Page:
6 February 2013
Metrorail is one of the three divisions of the Passenger Rail Agency of South Africa (PRASA), the state-owned enterprise which is responsible for most passenger rail services in South Africa. It is also one of the most troublesome forms of public transport.
Though thousands of commuters use the Metrorail trains across six of the country’s large cities to go about their daily business, many of them have endless complaints about the trains and the service. In Cape Town there are 172 stations and 1,167 of the yellow, silver and black carriages, familiar to commuters. Bonga Dlulane, who takes Cape Town’s northern suburbs route, has been a frequent train user for the past five years. He started using Metrorail when he got to Cape Town in 2008.
“It was new and interesting then as I had never been on a train but I quickly got the hang of it. I used it to travel to varsity for four years and I am now using it to go to work. I am on the northern suburbs route and I take the 23, 32 and 34 trains that travel to Eerste Rivier, Strand and Muldersvlei as I stay in Kuilsriver. It’s a high-demand route which means trains are usually full and late. The trains are few and far between, but I do not understand this since it’s a popular route,” he said.
Dlulane, who usually voices his frustrations about Metrorail on his social network pages, recalls one particularly bad example, “I started a new job at a local radio station. I made my way to the station as I did everyday. I got to the station five minutes before my train was scheduled to arrive and waited. After about ten minutes passed the train had not arrived and I was panicking as this meant I would be late for work. Time got to 8.30am and I was still waiting for the train which was supposed to arrive at 8am, with no explanation from Metrorail, no apologies or update as to what was causing the delay. Only at 8.59am did the automated announcer, in such an irritating voice, tell us the train was delayed with no reasons given. I had called ahead to the office to ask them to find out what was going on, but they called back saying the official comment by Metrorail was that all our trains are on schedule. I arrived at work at 10:15am, an hour and half later than my starting time. I had to take a taxi which is expensive since I had a monthly train ticket and not to mention I was starting a new job,” he said.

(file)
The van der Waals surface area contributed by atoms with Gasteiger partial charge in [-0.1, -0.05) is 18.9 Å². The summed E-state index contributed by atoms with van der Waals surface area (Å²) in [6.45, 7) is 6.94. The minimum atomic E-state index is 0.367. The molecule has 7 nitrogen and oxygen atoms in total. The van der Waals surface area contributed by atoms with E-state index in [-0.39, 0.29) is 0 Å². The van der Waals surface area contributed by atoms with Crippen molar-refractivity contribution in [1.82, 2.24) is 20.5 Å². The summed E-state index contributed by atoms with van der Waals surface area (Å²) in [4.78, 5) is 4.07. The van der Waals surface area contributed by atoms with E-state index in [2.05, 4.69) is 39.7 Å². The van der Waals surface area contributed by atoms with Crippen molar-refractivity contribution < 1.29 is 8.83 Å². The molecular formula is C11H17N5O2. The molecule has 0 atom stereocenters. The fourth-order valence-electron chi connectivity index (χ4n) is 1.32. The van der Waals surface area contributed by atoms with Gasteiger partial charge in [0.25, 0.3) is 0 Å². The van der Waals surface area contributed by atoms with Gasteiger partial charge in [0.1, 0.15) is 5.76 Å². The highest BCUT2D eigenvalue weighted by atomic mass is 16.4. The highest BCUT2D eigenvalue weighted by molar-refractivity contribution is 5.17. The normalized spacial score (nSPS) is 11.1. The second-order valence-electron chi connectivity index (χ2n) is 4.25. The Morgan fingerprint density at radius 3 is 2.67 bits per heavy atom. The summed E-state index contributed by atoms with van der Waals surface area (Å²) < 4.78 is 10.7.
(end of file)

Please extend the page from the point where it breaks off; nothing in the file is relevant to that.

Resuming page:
Dlulane is not the only commuter who takes to social networking sites when he experiences bad service on Metrorail trains. Many commuters update their statuses when trains are delayed or have suddenly stopped in the middle of nowhere. Some commuters take their complaints to Metrorail’s Facebook page, under the “Recommendations” section.
Gareth Campbell wrote:
R100mil on security which comprises mostly of overweight lazy people that eat greasy chicken on the job, spit, swear and basically don’t care. The trains still have a 3rd and 1st class separation that splits people according to some sort of class, not to mention that the trains still run late everyday. MetroFail is a joke. And by the looks of things you don’t give two shits.
Johnorr Appies wrote:
Get better, fit and commuter friendly security and staff [because] your workers chat up schoolgirls, BBM and generally just don’t care. But if they even hear a whisper of the word strike that they will [that] do with full effort and effect.
Metrorail trains are split into two, commonly known as first class which was changed to Metro Plus, and third class which is just Metro. Most carriages are covered in graffiti as well as penis enlargement and illegal abortion adverts. It is seldom that windows open properly or can even be seen through. It is often hard to see the names of the stations that the train stops at. Opening the carriage doors at train stops often takes great strength. The service is also not disabled-friendly.